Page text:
- SLR = Tier 1 capital / total leverage exposure
Despite proposed improvements, regulators can do more to address bank fragility
The agencies have estimated that under the proposed rules, there would be an increase in CET1 capital requirements amounting to 16 percent for all banks with $100 billion or more. In particular, there would be a 6 percent increase for banks with assets between $100 billion and $700 billion and a 19 percent increase for the U.S. GSIBs and other firms with assets of more than $700 billion. These estimates include changes in the way risk-weighted assets are calculated, changes in risk measures, and enhanced equity requirements for securities and derivatives trading.
Using the agencies’ estimates of the aggregate increases to CET1 capital, the Center for American Progress gauged the effects of the proposal on Tier 1 capital ratios and the SLR, other important measures used by the agencies to assess whether banks have sufficient capacity to survive financial shocks and remain solvent. The analysis found that in June 2023, the ratio of total Tier 1 capital-to-total assets for the eight U.S. GSIBs was 7.11 percent, while the ratio of total Tier 1 capital-to-total “leverage exposure,” the SLR, was 6.01 percent.
If the total amount of CET1 capital were increased by 19 percent, these ratios would rise to 7.23 and 6.11 percent, respectively. In dollar amounts, the proposed increase in CET1 capital would only increase aggregate Tier 1 capital among the U.S. GSIBs by about $17 billion. (see Figure 1)
While these are measurable changes, they do not substantially improve the financial stability of the GSIBs. Specifically, even under the new proposals, the SLR would likely still be insufficient to withstand shocks from recent history. We know from the 2007–2008 financial crisis that large shocks can reduce the value of bank assets by a far greater percentage. Quantitative estimates, based on data for the nine largest banks, show that had interventions by federal regulators not been successful, the potential loss of asset value from bankruptcy-producing runs would have been about 22 percent. In addition, we know that when Washington Mutual failed in September 2008, its losses amounted to 13 percent of its $310 billion in assets. Therefore, the increase in equity delivered by the recent agency proposals would not markedly improve the chances that the GSIBs would remain solvent in the face of shocks in the range of those historically observed.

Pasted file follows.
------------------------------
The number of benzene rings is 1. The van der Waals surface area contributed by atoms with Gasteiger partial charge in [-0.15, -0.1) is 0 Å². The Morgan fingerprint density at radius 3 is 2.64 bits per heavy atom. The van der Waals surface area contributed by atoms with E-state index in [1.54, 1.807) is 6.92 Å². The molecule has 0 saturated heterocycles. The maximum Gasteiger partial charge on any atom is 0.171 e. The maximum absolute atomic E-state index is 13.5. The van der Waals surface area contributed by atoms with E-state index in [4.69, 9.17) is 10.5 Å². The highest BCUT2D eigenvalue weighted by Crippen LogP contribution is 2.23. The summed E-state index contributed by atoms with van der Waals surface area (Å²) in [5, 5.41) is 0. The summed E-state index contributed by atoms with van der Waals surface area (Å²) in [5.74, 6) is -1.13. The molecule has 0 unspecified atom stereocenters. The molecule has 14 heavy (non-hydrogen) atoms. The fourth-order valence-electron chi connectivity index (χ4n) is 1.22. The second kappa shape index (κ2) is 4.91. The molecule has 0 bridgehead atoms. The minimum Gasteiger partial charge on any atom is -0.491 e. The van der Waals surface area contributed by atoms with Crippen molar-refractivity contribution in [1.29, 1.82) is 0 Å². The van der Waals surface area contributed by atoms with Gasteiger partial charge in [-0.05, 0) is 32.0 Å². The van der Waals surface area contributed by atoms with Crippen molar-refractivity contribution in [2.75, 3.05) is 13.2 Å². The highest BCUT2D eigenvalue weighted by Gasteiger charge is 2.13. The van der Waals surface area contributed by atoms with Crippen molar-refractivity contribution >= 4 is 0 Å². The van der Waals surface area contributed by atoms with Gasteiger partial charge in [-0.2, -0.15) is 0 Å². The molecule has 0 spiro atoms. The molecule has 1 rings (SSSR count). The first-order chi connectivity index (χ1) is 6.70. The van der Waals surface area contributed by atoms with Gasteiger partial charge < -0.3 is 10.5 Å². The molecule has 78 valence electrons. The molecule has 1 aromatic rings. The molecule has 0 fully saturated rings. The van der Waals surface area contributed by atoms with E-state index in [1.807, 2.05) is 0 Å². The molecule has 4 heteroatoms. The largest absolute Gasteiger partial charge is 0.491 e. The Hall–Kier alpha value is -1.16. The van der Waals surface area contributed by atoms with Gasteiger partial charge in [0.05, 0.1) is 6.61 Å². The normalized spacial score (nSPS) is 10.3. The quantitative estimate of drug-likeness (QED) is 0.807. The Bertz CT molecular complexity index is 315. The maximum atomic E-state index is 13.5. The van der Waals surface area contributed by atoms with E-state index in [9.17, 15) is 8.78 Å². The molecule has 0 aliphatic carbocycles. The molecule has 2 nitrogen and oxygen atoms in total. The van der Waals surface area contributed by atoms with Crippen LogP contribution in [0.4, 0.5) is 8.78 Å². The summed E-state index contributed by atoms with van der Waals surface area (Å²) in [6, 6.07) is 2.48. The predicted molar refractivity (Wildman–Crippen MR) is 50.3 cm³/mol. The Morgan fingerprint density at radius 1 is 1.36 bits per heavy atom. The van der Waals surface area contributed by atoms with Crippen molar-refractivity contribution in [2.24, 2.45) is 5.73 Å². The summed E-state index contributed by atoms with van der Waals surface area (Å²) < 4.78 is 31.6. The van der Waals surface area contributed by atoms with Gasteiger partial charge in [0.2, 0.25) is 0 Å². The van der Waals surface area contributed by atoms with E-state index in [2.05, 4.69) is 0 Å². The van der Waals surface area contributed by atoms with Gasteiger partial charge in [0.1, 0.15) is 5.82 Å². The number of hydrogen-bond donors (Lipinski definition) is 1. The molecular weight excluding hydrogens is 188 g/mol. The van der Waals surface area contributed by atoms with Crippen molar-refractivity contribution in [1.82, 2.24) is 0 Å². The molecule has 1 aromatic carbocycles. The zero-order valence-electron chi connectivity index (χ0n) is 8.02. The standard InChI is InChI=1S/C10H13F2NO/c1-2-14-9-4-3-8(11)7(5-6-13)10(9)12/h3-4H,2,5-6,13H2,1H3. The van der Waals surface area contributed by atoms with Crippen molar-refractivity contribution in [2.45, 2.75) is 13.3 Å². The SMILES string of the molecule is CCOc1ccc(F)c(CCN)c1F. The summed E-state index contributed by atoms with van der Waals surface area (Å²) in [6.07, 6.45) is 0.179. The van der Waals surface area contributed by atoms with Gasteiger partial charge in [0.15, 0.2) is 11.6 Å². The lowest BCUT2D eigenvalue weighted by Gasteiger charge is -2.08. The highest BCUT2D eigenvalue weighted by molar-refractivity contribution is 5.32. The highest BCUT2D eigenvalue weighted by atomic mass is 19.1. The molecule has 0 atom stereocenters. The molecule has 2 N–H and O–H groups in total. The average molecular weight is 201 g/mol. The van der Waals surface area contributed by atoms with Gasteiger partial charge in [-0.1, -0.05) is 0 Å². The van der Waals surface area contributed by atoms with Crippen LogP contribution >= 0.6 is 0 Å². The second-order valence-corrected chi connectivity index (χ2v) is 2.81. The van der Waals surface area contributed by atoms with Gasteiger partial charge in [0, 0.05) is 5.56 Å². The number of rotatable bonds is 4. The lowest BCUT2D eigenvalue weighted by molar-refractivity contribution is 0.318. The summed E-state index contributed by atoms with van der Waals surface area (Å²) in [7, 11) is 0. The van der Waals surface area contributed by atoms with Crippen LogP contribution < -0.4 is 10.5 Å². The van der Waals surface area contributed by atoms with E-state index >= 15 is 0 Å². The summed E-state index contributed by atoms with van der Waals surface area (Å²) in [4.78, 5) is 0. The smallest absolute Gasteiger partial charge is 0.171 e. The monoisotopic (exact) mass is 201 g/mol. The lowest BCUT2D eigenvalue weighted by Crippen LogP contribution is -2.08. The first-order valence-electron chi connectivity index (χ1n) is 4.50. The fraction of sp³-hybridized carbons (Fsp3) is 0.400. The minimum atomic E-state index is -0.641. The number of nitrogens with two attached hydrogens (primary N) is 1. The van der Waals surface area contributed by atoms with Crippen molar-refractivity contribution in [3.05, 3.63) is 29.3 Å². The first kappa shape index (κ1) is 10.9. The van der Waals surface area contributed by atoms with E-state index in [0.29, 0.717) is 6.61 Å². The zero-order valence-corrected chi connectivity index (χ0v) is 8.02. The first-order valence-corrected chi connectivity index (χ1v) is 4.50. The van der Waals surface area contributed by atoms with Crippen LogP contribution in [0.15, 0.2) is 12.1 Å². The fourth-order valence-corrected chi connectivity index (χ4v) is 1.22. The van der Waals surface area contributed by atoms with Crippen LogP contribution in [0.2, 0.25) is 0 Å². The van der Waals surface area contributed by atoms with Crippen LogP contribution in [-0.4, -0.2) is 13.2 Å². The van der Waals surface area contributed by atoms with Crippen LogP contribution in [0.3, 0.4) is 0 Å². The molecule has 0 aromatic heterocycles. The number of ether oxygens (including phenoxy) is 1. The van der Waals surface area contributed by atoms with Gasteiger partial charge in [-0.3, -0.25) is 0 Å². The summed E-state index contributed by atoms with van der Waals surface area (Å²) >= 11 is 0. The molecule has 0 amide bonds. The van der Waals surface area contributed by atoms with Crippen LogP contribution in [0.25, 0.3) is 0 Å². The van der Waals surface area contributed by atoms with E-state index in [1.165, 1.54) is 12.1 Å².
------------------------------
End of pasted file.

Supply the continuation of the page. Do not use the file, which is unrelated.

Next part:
Increased capital requirements for non-GSIB banks also appear to be inadequate. When SVB failed in 2023, its losses amounted to at least 17 percent of its assets. In the case of the closure of Signature Bank, also in spring 2023, losses were at least 11 percent of assets. The proposed 6 percent increase in required CET1 for firms similar in size to SVB and Signature would have left their Tier 1 leverage ratios unchanged at 8.1 and 8.8 percent, respectively. Thus, even with the new CET1 requirements, both SVB and Signature would have failed.
Although the risk of runs at large regional banks has receded, there is evidence that some of them are still experiencing stress. Banks continue to borrow from multiple Federal Reserve lending facilities, including Federal Home Loan Banks, at an elevated level, reaching a historical peak of nearly $1 trillion in the second quarter of 2023, before declining to more than $850 billion in the third quarter. This suggests that many banks continue to need help to avoid runs on deposits and associated asset fire sales that could make them insolvent. With greater equity finance, their operations would be better positioned to avoid insolvency without extraordinary support from regulators. The Federal Reserve, FDIC, and OCC should therefore consider greater increases to equity capital as they finalize their proposals.
Capital ratios were calculated by aggregating Tier 1 capital, assets, and leverage exposures across all eight U.S. GSIBs, then calculating aggregate Tier 1 leverage and SLR ratios using these values. The changes to these ratios reflect the required increase in CET1 bank capital.
For SVB and Signature, data do not yet exist on the total value of unpaid claims at the banks. Instead, the authors used estimates of the resolution costs to the FDIC, which include repaying depositors and administering the wind-up of the banks. Claims by unpaid general creditors may increase loss totals. For resolution cost estimates, see Martin J. Gruenberg’s remarks in “The Federal Regulators’ Response to Recent Bank Failures.”